As a Navy nurse during World War II, Nash spent 37 months in a Japanese prison camp in the Philippines, where she treated hundreds of fellow prisoners despite her own ill health. When U.S. troops arrived in 1945, she was gravely malnourished. But Nash (at left, savoring a box of chocolates after the camp was liberated) enjoyed a long nursing career before her death in 1992.
Michael J. Fox
After the 1998 disclosure that he had Parkinson's, Fox started a foundation to seek a cure and traded acting for activism. Several years later, despite worsening symptoms, he made a comeback that included Emmy-winning appearances on "Boston Legal" and a recurring role on "The Good Wife." A father of four who's been married to actress Tracy Pollan for 27 years, Fox, 54, summed up his outlook with the title of his 2002 memoir: "Lucky Man."
She was waiting for an elevator at One World Trade Center on 9/11 when the elevator bank burst in flames. A partner at an investment bank, Manning went to the hospital with burns covering 80 percent of her body. Six months later, her husband drove her back to their apartment. As she writes in "Unmeasured Strength," her 2011 memoir, "the little boy enjoying his nap down the hall had saved me, had been the true beacon guiding me home."
Deraniyagala spent Christmas 2004 with her family on an idyllic beach in Sri Lanka, where she'd grown up before moving to London to study economics. The next day a tsunami killed the five people she loved most—her parents, husband and two young sons—and left her nearly drowning in grief. Yet Deraniyagala, now 51, found the courage to go on, a struggle she recounts in her powerful and moving 2014 memoir "Wave."
R. Norris Williams
He'd just begun to make his mark in tennis when, at the age of 21, Williams booked a ticket on the Titanic. Washed overboard as the ship sank, he swam to a lifeboat and then sat for hours in icy water. A rescue ship doctor wanted to amputate his frostbitten legs, but Williams insisted on walking through the pain—and, a year later, won the first of five U.S. Tennis Championships. He died in 1968, at 77.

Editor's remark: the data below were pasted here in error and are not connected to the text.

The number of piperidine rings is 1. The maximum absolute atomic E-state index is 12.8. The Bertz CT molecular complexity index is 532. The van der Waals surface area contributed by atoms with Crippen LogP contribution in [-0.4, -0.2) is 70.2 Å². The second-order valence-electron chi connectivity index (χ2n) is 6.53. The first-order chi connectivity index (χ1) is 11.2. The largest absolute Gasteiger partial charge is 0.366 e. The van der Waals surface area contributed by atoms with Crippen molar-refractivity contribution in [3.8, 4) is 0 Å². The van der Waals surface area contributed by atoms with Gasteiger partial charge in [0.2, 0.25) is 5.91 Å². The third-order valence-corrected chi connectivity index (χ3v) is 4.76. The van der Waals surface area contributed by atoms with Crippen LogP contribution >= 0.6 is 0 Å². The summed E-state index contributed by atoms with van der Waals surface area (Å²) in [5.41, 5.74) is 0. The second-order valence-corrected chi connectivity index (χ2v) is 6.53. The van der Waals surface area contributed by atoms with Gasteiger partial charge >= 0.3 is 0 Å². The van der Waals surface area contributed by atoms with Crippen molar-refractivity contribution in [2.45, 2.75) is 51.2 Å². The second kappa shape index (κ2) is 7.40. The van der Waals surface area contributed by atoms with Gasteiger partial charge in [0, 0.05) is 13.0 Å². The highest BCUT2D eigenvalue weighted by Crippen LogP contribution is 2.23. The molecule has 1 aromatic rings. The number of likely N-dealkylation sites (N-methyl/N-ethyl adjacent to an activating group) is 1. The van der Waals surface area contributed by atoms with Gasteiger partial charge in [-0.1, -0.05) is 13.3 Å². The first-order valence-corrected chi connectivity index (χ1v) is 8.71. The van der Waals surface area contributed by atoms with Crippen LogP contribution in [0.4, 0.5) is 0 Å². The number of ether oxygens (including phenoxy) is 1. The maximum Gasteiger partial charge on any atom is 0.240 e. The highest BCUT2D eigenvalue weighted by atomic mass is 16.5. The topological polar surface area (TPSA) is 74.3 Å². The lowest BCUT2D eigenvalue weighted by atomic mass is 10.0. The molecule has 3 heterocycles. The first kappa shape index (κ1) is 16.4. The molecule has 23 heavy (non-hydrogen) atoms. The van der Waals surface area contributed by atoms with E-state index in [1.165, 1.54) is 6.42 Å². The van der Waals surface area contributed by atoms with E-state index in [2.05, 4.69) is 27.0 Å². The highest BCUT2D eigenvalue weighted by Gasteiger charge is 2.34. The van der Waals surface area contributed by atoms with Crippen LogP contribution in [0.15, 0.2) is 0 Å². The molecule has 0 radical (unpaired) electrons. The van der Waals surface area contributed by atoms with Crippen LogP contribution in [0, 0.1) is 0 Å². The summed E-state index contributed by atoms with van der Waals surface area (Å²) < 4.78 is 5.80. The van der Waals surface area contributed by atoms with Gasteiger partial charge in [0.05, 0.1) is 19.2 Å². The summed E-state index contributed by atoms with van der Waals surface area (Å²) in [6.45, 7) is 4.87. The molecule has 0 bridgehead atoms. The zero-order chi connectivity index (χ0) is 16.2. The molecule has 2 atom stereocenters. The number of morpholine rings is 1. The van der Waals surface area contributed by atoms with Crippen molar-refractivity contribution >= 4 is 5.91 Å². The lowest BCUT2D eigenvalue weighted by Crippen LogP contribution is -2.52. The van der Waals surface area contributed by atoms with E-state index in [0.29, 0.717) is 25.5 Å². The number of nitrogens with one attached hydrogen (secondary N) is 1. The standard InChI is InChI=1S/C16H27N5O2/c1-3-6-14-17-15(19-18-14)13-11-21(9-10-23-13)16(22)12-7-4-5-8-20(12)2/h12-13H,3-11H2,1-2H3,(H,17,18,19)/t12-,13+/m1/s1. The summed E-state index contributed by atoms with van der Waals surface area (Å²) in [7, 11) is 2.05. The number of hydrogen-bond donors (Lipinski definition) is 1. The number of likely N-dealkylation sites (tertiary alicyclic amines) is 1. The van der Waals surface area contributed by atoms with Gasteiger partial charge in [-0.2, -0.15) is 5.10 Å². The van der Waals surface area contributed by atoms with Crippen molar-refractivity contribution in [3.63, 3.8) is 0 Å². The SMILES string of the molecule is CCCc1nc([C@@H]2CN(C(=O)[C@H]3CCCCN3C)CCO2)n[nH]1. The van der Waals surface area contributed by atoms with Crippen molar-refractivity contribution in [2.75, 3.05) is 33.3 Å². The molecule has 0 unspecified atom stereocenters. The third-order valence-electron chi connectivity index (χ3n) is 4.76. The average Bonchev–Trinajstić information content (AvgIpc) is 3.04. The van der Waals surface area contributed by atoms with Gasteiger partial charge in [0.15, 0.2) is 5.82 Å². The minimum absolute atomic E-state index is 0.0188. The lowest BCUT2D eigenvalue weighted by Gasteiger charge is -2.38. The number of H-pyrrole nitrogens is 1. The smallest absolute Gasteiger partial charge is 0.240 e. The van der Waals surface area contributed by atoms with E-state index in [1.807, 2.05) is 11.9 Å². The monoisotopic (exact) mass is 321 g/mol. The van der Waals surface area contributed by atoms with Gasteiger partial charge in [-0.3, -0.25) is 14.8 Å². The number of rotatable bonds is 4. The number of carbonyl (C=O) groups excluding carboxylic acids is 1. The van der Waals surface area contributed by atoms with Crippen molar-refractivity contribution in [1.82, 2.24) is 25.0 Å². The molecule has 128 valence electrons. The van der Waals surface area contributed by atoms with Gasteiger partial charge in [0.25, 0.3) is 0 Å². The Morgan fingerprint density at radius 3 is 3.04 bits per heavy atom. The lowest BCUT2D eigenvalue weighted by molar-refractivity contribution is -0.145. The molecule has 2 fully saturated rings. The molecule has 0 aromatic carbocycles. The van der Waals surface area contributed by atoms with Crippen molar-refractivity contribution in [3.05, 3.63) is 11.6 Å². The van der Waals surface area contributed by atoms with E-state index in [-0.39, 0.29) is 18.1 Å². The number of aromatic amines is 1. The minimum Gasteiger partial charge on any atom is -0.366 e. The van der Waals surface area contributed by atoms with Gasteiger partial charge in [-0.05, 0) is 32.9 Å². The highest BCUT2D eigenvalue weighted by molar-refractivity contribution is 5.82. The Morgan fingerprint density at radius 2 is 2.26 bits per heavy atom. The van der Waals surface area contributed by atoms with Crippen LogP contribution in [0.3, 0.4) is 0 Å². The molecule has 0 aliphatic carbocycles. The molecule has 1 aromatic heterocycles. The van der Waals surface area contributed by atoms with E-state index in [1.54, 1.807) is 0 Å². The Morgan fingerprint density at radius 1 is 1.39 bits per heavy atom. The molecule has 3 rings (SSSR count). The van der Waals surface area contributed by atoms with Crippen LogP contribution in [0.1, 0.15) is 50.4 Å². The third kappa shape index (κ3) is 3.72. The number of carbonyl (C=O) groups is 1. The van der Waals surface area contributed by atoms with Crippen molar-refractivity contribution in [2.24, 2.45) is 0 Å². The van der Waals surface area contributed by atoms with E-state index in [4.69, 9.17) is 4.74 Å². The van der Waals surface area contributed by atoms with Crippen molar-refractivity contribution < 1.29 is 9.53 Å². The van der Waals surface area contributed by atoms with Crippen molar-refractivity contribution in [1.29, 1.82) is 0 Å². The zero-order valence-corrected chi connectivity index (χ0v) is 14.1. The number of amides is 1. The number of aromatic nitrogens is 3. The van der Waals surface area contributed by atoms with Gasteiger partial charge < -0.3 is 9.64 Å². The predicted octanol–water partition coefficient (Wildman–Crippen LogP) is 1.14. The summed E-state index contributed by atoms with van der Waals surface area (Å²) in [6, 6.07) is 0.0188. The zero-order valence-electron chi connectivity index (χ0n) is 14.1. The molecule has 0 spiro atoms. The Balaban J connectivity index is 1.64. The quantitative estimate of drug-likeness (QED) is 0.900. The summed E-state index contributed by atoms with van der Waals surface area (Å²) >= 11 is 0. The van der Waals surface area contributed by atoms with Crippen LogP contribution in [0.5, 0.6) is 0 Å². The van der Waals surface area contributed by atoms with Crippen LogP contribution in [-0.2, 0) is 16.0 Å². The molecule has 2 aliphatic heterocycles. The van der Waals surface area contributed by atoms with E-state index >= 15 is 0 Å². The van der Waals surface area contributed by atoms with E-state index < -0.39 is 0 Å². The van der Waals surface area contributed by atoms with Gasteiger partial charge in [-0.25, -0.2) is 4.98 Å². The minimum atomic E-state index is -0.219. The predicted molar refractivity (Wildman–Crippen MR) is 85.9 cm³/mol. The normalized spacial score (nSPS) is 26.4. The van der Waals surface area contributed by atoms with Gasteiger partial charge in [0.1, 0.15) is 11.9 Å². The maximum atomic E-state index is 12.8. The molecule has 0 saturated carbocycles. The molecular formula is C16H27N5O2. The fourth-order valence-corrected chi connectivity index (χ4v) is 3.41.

Walls, 55, grew up without comfort and security. At times homeless, her family drifted around the country, eventually settling in West Virginia, in a rat-infested house with no plumbing. But at 17, Walls moved to New York, where she put herself through Barnard College, graduating with honors in 1984, and went on to write a best-seller "The Glass Castle." A film version of her memoir, starring Jennifer Lawrence, is currently in the works.
Born without a right hand, Abbott taught himself to throw and catch with his left and went on to become a world-class pitcher. After winning an Olympic gold medal in 1988, he played for several Major League teams—and even pitched a no-hitter for the New York Yankees (on the day this photo was taken). "I never wanted to make a real big deal about that," Abbott, 47, says of his birth defect. "I still don't."
In her autobiography "I, Tina," the former lead singer of the Ike & Tina Turner Review recalled years of abuse at the hands of her husband Ike, who she said beat her, burned her with cigarettes and poured scalding coffee in her face. (Ike denied the charges.) But Tina Turner broke free and, as a soloist, saw greater success than ever, starting in 1984 with her No. 1 hit, "What's Love Got to Do With It." Now 75, Turner has won 11 Grammy Awards.
A Holocaust survivor, Rubin was just 15 years old when Allied forces freed him from a Nazi concentration camp, and he vowed to pay them back by moving to America and joining the U.S. Army. He made good on that promise. Later, as a POW during the Korean War, he routinely sneaked out of the camp at night, returning with food for his fellow prisoners. Rubin, 86, received a long-overdue Medal of Honor in 2004.
Hamilton was just 13 when a tiger shark swam up to her surfboard off the coast of Kauai and bit off her left arm. Two weeks after she left the hospital, she returned to surfing. Now 25, Hamilton has placed first in at least a half-dozen major surfing event. "One arm might handicap me a little in competition," she concedes,"but I just work with what changes I know I have to make."
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